NATIONAL TRUST APPLAUDS PUSH TO PROTECT CHACO LANDSCAPE
WASHINGTON—As part of the Administration’s Tribal Nations Summit, President Joe Biden announced this week that the Department of the Interior will take action to protect New Mexico’s Greater Chaco Landscape, one of America’s most important cultural landscapes.
President Biden said the Department of the Interior has proposed a 20-year leasing ban on federal lands within a 10-mile radius around Chaco Culture National Historical Park, a UNESCO World Heritage site. This limitation, if put into effect, would bar new federal oil and gas leasing on and near those historic sites.
“President Biden’s announcement,” said Paul Edmondson, National Trust President and CEO, “moves us one step closer to the full protection of a highly significant and irreplaceable American landscape. Visitors to the Chaco national park can bear witness to the existence of human civilization and remarkable ingenuity dating back a thousand years. The Pueblo great houses, ceremonial structures, engineered roads, and other Native American cultural treasures that are intrinsic to this site contribute to telling the full story of humanity on this continent centuries before the founding of our nation was even conceived. The National Trust and its partners applaud this proposal, which will help address the compelling need to protect the integrity of the Greater Chaco Landscape.”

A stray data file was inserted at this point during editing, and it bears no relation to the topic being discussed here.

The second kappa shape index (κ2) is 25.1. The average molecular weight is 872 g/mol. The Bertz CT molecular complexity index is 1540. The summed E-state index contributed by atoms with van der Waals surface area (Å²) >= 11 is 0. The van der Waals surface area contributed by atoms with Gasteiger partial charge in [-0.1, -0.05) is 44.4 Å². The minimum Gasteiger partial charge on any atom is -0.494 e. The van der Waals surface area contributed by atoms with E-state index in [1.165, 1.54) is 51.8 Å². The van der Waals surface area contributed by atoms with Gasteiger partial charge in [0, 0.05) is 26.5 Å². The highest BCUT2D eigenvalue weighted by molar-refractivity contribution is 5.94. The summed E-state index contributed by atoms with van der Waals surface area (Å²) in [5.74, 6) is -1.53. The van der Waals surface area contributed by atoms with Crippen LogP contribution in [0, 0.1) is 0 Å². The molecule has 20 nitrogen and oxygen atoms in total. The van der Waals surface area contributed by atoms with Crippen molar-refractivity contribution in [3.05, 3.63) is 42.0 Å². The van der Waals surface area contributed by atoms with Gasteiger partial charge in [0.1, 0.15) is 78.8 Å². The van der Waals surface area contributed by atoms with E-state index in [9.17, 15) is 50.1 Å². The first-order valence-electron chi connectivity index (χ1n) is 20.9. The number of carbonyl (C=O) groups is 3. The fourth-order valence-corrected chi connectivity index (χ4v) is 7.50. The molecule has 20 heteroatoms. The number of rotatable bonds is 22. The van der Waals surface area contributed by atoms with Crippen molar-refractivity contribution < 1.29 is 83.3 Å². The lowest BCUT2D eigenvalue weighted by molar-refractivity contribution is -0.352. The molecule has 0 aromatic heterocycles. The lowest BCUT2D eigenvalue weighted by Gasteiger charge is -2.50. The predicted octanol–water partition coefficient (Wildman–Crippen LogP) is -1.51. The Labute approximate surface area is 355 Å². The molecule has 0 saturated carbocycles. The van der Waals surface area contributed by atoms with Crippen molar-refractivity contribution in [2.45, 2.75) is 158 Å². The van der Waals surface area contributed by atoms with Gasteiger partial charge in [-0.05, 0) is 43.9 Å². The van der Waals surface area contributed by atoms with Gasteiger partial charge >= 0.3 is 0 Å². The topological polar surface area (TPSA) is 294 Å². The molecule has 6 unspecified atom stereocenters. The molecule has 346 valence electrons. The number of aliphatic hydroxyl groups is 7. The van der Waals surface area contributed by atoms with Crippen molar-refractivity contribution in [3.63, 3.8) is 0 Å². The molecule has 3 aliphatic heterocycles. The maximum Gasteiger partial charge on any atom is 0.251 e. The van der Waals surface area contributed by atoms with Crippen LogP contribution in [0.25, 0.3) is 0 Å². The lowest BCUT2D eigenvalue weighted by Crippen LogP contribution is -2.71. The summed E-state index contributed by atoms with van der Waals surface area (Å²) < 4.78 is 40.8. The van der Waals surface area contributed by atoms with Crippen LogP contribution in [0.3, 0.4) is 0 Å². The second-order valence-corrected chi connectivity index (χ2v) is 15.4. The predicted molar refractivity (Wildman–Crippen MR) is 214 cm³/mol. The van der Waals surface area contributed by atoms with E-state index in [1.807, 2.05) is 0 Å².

Across a swath of northwestern New Mexico are hundreds of sites that help tell the stories of the Chacoan people, who inhabited this area for six centuries starting in 700 A.D. The architecture and engineering prowess of the Chacoan people suggest a highly developed culture, known for magnificent multi-storied buildings. The legacy of the Chacoan people includes thousands of ancient pueblos and shrines, along with an extensive road network that provided a physical and cultural link for people across the region.
The significance of these sites has made this landscape a high priority for the National Trust for many years. In 2011, it was placed on our 11 Most Endangered Historic Places list when energy development and drilling threatened its integrity. The National Trust and its partners will continue advocacy to secure full, permanent protection for this important landscape.